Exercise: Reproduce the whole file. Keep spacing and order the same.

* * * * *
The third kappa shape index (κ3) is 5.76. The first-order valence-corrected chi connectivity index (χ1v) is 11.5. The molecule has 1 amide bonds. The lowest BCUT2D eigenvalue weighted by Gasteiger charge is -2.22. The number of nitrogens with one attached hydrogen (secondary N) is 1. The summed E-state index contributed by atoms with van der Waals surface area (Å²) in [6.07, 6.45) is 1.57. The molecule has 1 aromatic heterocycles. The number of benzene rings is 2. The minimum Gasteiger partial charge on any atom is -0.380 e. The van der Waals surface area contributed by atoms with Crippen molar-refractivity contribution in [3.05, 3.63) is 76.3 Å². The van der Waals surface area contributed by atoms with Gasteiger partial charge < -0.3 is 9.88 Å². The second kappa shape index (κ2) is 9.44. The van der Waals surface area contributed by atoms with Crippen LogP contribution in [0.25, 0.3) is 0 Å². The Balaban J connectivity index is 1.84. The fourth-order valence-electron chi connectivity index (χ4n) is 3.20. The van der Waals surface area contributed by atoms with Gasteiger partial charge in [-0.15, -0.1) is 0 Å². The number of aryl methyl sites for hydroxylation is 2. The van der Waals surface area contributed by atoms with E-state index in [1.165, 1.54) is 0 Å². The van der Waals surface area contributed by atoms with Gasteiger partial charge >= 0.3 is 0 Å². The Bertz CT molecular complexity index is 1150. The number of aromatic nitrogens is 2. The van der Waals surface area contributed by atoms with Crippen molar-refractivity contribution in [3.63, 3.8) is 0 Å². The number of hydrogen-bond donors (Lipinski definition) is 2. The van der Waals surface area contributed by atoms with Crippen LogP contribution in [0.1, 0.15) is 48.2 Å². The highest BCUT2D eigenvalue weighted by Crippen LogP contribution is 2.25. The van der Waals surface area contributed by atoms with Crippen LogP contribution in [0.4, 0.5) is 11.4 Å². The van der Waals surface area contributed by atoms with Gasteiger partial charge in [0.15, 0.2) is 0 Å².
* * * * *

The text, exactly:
The third kappa shape index (κ3) is 5.76. The first-order valence-corrected chi connectivity index (χ1v) is 11.5. The molecule has 1 amide bonds. The lowest BCUT2D eigenvalue weighted by Gasteiger charge is -2.22. The number of nitrogens with one attached hydrogen (secondary N) is 1. The summed E-state index contributed by atoms with van der Waals surface area (Å²) in [6.07, 6.45) is 1.57. The molecule has 1 aromatic heterocycles. The number of benzene rings is 2. The minimum Gasteiger partial charge on any atom is -0.380 e. The van der Waals surface area contributed by atoms with Crippen molar-refractivity contribution in [3.05, 3.63) is 76.3 Å². The van der Waals surface area contributed by atoms with Gasteiger partial charge < -0.3 is 9.88 Å². The second kappa shape index (κ2) is 9.44. The van der Waals surface area contributed by atoms with Crippen LogP contribution in [0.25, 0.3) is 0 Å². The Balaban J connectivity index is 1.84. The fourth-order valence-electron chi connectivity index (χ4n) is 3.20. The van der Waals surface area contributed by atoms with Gasteiger partial charge in [-0.15, -0.1) is 0 Å². The number of aryl methyl sites for hydroxylation is 2. The van der Waals surface area contributed by atoms with E-state index in [1.165, 1.54) is 0 Å². The van der Waals surface area contributed by atoms with Gasteiger partial charge >= 0.3 is 0 Å². The Bertz CT molecular complexity index is 1150. The number of aromatic nitrogens is 2. The van der Waals surface area contributed by atoms with Crippen molar-refractivity contribution in [3.63, 3.8) is 0 Å². The number of hydrogen-bond donors (Lipinski definition) is 2. The van der Waals surface area contributed by atoms with Crippen LogP contribution in [0.1, 0.15) is 48.2 Å². The highest BCUT2D eigenvalue weighted by Crippen LogP contribution is 2.25. The van der Waals surface area contributed by atoms with Crippen LogP contribution in [0.4, 0.5) is 11.4 Å². The van der Waals surface area contributed by atoms with Gasteiger partial charge in [0.15, 0.2) is 0 Å².